The next strategy was for one of us to write a book on either the de Soto or Pardo Expedition.  I imagine that would have fallen to me, just like the “shared”  authorship of POOF newsletters.  LOL   The idea was to quote the erring passages in one of the late 20th century texts where the professors mispronounced the Spanish word, did not translate the Muskogean words or made claims like that Pardo marched 260 miles northward to build a road to Zacatecas, Mexico.

The chroniclers of the De Soto Expedition typically gave the number of days traveled between towns or even the calendar dates.  However, their descriptions of the landscape are rare.  Fortunately, they gave extensive descriptions of the landscape when the conquistadors were traveling through the Province of Chiaha. Juan dela Bandera, the chronicler and sidekick of Juan Pardo also provided detailed descriptions of Chiaha.  Both de Soto and Pardo had visited Cofitachequi and Chiaha.  However, I finally decided to go with Pardo, because Santa Elena was a fixed point agreed upon by everyone, from which dela Bandera gave distances to other towns and villages, which were on the extreme ends of Pardo’s journeys.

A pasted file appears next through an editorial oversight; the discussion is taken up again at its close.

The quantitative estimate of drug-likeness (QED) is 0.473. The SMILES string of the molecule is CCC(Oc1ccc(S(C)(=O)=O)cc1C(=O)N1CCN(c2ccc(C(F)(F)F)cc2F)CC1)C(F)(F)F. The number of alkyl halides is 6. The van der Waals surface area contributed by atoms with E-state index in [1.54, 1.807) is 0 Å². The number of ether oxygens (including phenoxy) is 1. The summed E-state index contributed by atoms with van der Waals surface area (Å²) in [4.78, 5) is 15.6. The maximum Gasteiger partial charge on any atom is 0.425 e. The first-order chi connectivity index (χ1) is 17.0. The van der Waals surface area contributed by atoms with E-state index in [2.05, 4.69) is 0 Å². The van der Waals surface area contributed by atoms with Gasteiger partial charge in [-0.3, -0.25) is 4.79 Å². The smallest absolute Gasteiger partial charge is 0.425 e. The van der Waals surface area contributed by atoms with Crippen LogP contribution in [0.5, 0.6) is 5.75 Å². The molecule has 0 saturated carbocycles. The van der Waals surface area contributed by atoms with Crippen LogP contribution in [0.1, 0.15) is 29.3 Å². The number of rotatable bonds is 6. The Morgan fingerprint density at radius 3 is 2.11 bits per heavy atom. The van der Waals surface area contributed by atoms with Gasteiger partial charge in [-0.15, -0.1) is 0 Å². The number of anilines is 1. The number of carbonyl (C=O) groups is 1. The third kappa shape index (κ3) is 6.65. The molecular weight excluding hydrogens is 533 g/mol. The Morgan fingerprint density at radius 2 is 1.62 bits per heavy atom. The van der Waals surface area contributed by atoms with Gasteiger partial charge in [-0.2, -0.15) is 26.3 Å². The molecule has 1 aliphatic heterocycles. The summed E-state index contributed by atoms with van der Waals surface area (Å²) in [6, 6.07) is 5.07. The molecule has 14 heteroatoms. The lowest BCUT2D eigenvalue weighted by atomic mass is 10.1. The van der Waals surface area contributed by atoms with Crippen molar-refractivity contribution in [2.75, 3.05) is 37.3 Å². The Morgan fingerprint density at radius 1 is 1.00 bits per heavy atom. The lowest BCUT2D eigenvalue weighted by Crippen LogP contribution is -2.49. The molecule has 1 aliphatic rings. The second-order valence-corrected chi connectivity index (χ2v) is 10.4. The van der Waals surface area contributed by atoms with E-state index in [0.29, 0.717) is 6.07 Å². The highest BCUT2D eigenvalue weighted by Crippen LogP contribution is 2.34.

Interpolating all versions of the de Soto Chronicles with the account of the Pardo Expeditions resulted in eight parameters for the location of Chiaha.  Those parameters, colored black, are geographical parameters, while those in brown enabled me to identify the specific ethnic group, who lived in Chiaha and thus made it possible to translate the word, Chiaha.

(1)  The province of Chiaha was surrounded on all sides by high mountains. Both explorers reported frigid temperatures at high mountain gaps during the late spring.

(2) The capital of Chiaha was on a long island in a broad, fast-running mountain river that was shallow enough for horses to cross.  However, the current ran so fast that horses and burros often stumbled.

(3) Three smaller fast-running rivers joined the main river upstream from the capital.

(4) There was a deep mountain gorge downstream from Chiaha, which was about 40 miles long. De Soto’s expedition followed this gorge in order to reach the town of Coste, which was also on an island.

(5) When Juan Pardo departed Ichiha, he traveled southwestward through another deep gorge, which had silver ore deposits on its slopes.